Journal of Molecular Medicine

, Volume 96, Issue 9, pp 903–913 | Cite as

Adenosinergic signaling as a target for natural killer cell immunotherapy

  • Jiao Wang
  • Sandro Matosevic


Purinergic signaling through adenosine plays a key role in immune regulation. Hypoxia-driven accumulation of extracellular adenosine results in the generation of an immunosuppressive niche that fuels tumor development. Such immunometabolic modulation has shown to be a promising therapeutic target through blockade of adenosine receptors which mediate adenosine’s immunosuppressive function, or cancer-associated ectonucleotidases CD39 and CD73 that catalyze the synthesis of adenosine. Adenosinergic signaling heavily implicates natural killer cells through both direct and indirect effects on their cytolytic activity, expression of cytotoxic granules, interferon-γ, and activating receptors. Continuing work has uncovered multiple checkpoints linked to adenosine within the purinergic signaling cascade as contributing to immune evasion from NK cell effector function. Here, we discuss these checkpoints and the recent body of work that focuses on adenosinergic signaling as a target for natural killer cell of cancer.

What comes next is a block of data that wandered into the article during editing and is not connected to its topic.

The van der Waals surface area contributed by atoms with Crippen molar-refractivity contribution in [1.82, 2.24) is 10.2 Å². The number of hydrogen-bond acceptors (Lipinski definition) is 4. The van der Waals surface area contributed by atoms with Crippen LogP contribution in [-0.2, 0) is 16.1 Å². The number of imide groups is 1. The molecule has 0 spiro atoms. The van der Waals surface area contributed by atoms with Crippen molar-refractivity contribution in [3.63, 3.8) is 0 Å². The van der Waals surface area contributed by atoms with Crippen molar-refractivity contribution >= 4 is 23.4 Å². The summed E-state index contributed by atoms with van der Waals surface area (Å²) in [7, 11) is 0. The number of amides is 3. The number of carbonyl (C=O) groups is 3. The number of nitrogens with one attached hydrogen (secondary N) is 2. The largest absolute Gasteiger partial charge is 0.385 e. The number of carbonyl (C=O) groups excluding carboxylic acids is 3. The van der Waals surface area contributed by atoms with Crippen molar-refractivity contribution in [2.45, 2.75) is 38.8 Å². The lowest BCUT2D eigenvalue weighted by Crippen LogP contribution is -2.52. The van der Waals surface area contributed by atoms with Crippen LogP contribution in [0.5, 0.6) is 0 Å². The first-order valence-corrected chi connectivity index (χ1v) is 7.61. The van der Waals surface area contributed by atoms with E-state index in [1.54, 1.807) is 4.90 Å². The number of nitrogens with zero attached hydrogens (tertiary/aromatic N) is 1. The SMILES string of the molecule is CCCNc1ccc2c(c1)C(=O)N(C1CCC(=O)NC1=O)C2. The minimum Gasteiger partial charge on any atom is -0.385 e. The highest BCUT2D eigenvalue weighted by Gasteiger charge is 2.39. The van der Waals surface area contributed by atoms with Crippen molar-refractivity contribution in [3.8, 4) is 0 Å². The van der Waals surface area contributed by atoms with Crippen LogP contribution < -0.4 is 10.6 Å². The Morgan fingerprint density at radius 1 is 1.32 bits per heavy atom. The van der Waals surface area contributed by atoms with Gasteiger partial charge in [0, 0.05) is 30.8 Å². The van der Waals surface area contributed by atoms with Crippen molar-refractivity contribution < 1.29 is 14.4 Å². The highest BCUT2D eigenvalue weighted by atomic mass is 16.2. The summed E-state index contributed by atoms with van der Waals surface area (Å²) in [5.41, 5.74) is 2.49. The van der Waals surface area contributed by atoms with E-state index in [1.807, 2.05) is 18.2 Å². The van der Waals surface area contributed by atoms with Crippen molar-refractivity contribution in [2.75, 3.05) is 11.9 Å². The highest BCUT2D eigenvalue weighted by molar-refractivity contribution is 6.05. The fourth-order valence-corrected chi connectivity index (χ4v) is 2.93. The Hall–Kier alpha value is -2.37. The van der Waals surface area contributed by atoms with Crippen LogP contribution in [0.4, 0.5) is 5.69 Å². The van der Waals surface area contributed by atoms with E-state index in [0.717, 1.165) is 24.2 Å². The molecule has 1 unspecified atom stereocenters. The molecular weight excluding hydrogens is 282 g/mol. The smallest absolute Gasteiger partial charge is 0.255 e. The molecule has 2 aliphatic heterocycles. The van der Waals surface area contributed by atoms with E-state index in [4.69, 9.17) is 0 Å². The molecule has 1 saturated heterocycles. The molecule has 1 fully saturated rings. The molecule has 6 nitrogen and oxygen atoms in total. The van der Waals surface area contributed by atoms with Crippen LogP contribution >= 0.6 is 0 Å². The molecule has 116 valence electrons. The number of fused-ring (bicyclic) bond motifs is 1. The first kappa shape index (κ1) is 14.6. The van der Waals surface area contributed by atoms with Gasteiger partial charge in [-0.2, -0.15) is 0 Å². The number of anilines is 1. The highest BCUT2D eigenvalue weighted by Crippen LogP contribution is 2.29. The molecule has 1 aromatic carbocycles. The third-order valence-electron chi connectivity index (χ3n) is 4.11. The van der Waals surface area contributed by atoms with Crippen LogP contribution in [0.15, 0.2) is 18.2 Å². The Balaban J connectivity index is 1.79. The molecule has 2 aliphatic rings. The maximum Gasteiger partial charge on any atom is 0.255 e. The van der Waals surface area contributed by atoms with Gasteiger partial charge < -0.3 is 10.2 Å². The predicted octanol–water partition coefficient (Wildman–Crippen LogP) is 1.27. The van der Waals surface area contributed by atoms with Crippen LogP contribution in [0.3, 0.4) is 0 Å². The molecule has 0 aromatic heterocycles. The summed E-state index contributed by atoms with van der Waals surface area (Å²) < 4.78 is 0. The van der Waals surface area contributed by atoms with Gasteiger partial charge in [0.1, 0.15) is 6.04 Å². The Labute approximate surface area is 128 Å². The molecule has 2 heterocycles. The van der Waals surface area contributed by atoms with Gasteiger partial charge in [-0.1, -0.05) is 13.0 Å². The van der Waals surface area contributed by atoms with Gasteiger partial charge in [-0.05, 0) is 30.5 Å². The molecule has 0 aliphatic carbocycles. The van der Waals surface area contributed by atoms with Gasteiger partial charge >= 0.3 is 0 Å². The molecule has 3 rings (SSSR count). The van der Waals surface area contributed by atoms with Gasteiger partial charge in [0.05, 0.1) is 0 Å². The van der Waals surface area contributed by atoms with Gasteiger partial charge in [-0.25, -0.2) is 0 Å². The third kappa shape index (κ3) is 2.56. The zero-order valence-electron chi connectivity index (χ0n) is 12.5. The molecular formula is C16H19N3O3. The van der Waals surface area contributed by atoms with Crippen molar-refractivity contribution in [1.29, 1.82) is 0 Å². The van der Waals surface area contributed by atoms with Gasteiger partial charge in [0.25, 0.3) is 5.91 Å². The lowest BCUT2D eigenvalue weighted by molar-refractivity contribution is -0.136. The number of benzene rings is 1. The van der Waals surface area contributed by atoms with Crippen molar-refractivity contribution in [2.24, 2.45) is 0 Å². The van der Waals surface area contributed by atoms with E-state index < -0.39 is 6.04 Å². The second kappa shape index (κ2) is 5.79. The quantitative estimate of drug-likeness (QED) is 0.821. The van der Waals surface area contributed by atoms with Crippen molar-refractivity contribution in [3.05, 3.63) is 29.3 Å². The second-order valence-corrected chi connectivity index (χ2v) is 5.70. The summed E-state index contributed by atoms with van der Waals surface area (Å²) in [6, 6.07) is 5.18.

Adenosinergic signaling Cancer Natural killer cell immunotherapy Immunometabolism 


Compliance with ethical standards

Conflict of interest

The authors declare no conflict of interest.


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Copyright information

© Springer-Verlag GmbH Germany, part of Springer Nature 2018

Authors and Affiliations

  1. 1.Department of Industrial and Physical PharmacyPurdue UniversityWest LafayetteUSA
  2. 2.Purdue Center for Cancer ResearchPurdue UniversityWest LafayetteUSA

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